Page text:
We’ve lost count of how many times insiders have accumulated shares in a company that goes on to improve markedly. Unfortunately, there are also plenty of examples of share prices declining precipitously after insiders have sold shares. So before you buy or sell Fortescue Metals Group Limited (ASX:FMG), you may well want to know whether insiders have been buying or selling.
What Is Insider Selling?
It’s quite normal to see company insiders, such as board members, trading in company stock, from time to time. However, rules govern insider transactions, including certain disclosures.
We would never suggest that investors should base their decisions solely on what the directors of a company have been doing. But equally, we would consider it foolish to ignore insider transactions altogether. For example, a Colombia University study found that ‘insiders are more likely to engage in open market purchases of their own company’s stock when the firm is about to reveal new agreements with customers and suppliers’.
Fortescue Metals Group Insider Transactions Over The Last Year
Over the last year, we can see that the biggest insider purchase was by Chairman of the Board John Andrew Forrest for AU$23m worth of shares, at about AU$3.95 per share. That means that even when the share price was higher, an insider wanted to purchase shares. It’s very possible they regret the purchase, but it’s more likely they are bullish about the company. We generally consider it a positive if insiders have been buying on market, even above the current price.
In the last twelve months insiders paid AU$38m for 9.83m shares purchased. In total, Fortescue Metals Group insiders bought more than they sold over the last year. They paid about AU$3.89 on average. I’d consider this a positive as it suggests insiders see value at around the current price, which is AU$3.85. You can see the insider transactions over the last year depicted in the chart below. By clicking on the graph below, you can see the precise details of each insider transaction!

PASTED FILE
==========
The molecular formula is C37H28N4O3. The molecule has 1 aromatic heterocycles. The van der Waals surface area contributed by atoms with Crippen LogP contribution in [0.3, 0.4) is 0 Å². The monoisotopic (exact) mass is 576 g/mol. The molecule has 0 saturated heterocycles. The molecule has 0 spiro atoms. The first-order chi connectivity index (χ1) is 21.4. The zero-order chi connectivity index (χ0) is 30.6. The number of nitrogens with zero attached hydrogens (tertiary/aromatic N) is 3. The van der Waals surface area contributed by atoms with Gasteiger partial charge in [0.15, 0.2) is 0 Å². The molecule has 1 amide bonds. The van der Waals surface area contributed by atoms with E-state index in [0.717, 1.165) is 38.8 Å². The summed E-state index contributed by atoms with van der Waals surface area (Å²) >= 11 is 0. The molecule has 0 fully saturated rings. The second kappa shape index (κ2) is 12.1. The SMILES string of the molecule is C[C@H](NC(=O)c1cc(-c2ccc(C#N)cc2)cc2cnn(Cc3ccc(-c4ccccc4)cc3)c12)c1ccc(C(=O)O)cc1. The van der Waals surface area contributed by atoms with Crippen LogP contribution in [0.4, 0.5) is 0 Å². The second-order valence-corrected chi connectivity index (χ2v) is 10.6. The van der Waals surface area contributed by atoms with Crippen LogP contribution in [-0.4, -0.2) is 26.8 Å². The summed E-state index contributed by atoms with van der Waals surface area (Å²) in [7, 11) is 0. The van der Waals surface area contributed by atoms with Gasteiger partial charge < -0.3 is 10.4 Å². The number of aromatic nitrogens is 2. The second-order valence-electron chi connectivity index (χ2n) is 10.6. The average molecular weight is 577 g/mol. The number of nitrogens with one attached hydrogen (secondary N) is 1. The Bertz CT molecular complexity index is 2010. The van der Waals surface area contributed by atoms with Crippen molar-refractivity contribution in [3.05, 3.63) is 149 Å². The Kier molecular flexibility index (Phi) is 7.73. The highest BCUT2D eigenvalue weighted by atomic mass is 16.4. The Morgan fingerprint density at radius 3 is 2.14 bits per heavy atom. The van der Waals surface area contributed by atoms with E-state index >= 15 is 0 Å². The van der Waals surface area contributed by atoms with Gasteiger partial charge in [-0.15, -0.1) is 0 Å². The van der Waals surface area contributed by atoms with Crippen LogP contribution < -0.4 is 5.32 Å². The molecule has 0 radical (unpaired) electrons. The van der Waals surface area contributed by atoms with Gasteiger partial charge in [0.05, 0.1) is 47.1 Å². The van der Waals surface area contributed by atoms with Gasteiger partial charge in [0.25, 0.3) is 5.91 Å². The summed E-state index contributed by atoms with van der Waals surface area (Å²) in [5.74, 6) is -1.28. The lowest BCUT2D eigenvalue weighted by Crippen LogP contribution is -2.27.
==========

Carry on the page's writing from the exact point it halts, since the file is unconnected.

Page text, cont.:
Fortescue Metals Group is not the only stock insiders are buying. So take a peek at this free list of growing companies with insider buying.
Fortescue Metals Group Insiders Bought Stock Recently
Over the last quarter, Fortescue Metals Group insiders have spent a meaningful amount on shares. Not only was there no selling that we can see, but they collectively bought US$38m worth of shares. This makes one think the business has some good points.
Insider Ownership of Fortescue Metals Group
For a common shareholder, it is worth checking how many shares are held by company insiders. Usually, the higher the insider ownership, the more likely it is that insiders will be incentivised to build the company for the long term. Insiders own 1.1% of Fortescue Metals Group shares, worth about AU$96m. While this is strong but not in the top group, when it comes to insider ownership, it’s enough to indicate some alignment between management and smaller shareholders.
So What Do The Fortescue Metals Group Insider Transactions Indicate?
It is good to see recent purchasing. And the longer term insider transactions also give us confidence. While the overall levels of insider ownership are below what we’d like to see, the history of transactions imply that Fortescue Metals Group insiders are reasonably well aligned, and optimistic for the future. Therefore, you should should definitely take a look at this FREE report showing analyst forecasts for Fortescue Metals Group.
If you would prefer to check out another company — one with potentially superior financials — then do not miss this free list of interesting companies, that have HIGH return on equity and low debt.
To help readers see past the short term volatility of the financial market, we aim to bring you a long-term focused research analysis purely driven by fundamental data. Note that our analysis does not factor in the latest price-sensitive company announcements.
The author is an independent contributor and at the time of publication had no position in the stocks mentioned. For errors that warrant correction please contact the editor at email@example.com.